Freedom for Women Trapped in
Human Trafficking and Sex Slavery
23.02.2014

The Federation of German Newspaper Publishers awards MISSION FREEDOM


On February 20, the Federation of German Newspaper Publishers awarded MISSION FREEDOM their Citizen’s Prize. In the preceding weeks the Christian organization combating sex trafficking drew widespread criticism in the press.  

Frank Heinrich, a member of the Bundestag (CDU), lauded Gaby Wentland’s work at the prize ceremony, held in Berlin. Heinrich compared the Hamburg-based organization’s safe house for the prostitutes to a “safe haven”. According to Heinrich, the staff of the organization stands by the side of the victims of sex trafficking “with loving care” and Ms Wentland’s battle against the “scandal on our doorstep” was described as “impressive and admirable”. Heinrich regarded the award as an indication that society no longer is willing, nor allowed, to ignore this topic.
Having been announced as the receiver of the Citizen’s Prize and of the monetary award of 20,000 euros, MISSION FREEDOM faced widespread criticism in the press in the succeeding weeks.  The Daily Newspaper (taz), Spiegel Online and the North German Broadcasting (NDR) criticized Gaby Wentland’s personal, missionary dedication, as well as the methods of the organization. They claimed that MISSION FREEDOM had invented a story of a former victim of sex slavery and used this for promotional purposes. The Left Party (die Linke) in Hamburg accused the organization of jeopardizing the victims’ safety by publishing their stories. Moreover, it was claimed that curfews were imposed on the residents of the MISSION FREEDOM Home and that the women were not allowed to listen to non-Christian music. Gaby Wentland has publicly refuted these claims.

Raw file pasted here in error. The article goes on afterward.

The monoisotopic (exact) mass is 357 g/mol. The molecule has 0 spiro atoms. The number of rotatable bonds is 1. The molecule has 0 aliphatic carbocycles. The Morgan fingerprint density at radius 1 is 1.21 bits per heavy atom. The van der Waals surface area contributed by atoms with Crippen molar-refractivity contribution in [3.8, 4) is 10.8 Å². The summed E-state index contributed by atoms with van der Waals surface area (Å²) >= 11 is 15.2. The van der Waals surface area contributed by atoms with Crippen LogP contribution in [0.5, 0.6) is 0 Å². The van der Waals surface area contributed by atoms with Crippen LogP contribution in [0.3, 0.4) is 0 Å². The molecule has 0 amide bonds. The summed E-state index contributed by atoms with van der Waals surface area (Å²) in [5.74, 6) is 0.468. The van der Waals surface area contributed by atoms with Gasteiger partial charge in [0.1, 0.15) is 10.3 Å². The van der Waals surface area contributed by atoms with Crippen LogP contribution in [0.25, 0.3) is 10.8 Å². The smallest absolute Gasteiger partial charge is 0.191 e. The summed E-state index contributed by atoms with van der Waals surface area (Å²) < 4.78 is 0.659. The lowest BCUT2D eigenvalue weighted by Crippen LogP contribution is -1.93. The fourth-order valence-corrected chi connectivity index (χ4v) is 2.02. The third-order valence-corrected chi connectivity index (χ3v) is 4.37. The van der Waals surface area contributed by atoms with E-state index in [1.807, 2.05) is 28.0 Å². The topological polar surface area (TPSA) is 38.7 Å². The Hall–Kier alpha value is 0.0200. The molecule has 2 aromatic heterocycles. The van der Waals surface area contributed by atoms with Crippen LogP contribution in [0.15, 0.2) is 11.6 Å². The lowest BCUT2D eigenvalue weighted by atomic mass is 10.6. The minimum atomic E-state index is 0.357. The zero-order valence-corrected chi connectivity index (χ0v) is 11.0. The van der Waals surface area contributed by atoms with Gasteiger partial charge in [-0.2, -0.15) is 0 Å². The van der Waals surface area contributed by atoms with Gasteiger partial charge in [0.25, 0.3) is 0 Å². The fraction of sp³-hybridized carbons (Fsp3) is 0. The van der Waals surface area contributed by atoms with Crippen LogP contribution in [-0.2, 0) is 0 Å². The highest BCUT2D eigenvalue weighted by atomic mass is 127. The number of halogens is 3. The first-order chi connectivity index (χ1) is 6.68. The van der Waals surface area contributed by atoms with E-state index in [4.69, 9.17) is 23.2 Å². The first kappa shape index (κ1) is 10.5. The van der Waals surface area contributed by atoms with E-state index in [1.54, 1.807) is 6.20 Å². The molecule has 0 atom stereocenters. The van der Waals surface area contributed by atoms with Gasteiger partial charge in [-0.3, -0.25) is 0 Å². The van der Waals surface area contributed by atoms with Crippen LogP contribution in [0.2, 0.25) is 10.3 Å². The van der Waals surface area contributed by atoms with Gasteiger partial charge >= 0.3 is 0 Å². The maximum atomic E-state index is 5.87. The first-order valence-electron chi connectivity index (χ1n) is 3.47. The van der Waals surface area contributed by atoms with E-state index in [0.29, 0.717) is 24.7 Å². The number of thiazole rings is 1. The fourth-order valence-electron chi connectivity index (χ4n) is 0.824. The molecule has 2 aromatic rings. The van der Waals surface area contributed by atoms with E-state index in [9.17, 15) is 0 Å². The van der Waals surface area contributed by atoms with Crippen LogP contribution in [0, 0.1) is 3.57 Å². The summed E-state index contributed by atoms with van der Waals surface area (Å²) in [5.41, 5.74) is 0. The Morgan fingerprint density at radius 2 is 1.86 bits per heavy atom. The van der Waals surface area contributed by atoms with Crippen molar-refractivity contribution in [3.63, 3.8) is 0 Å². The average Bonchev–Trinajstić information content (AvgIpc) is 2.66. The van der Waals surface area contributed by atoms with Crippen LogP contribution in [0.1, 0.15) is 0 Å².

The criticism was “defamation”

 At the prize ceremony, Heinrich described the criticism by the press as “defamation”. According to Heinrich, many stories “had crossed the line of solid journalism”. He also expressed his gratitute to the jury, who had remained unimpressed by the accusations. At this point Heinrich also appealed to the editors-in-chief of the German newspapers to “spread the word on this topic in writing and in illustrations”. Concerning his responsibilities in the German Bundestag, Heinrich said that “the prostitution law calls for urgent revision.” Heinrich fights as a politician against sex slavery and has, as a case in point, initiated the network “Gemeinsam gegen Menschenhandel” (“Together Against Human Trafficking”, in which he works in cooperation with MISSION FREEDOM.

Helmut Heinen, the president of the Federation of German Newspaper Publishers, also mentioned that the choice of this year’s awardee has not been without controversy. Nevertheless, they had decided to award MISSION FREEDOM, despite the critical voices. Heinen said to Ms Wentland: “Trouble and opposition are an inevitable part of your work”. Ms Wentland admitted at the award ceremony that the criticism had not left her unaffected. Yet the interest of the media had also given the organization a great momentum. The MISSION FREEDOM homepage had had more clicks than ever, the organization had received support from the citizens of Hamburg and several invitations to events related to human trafficking.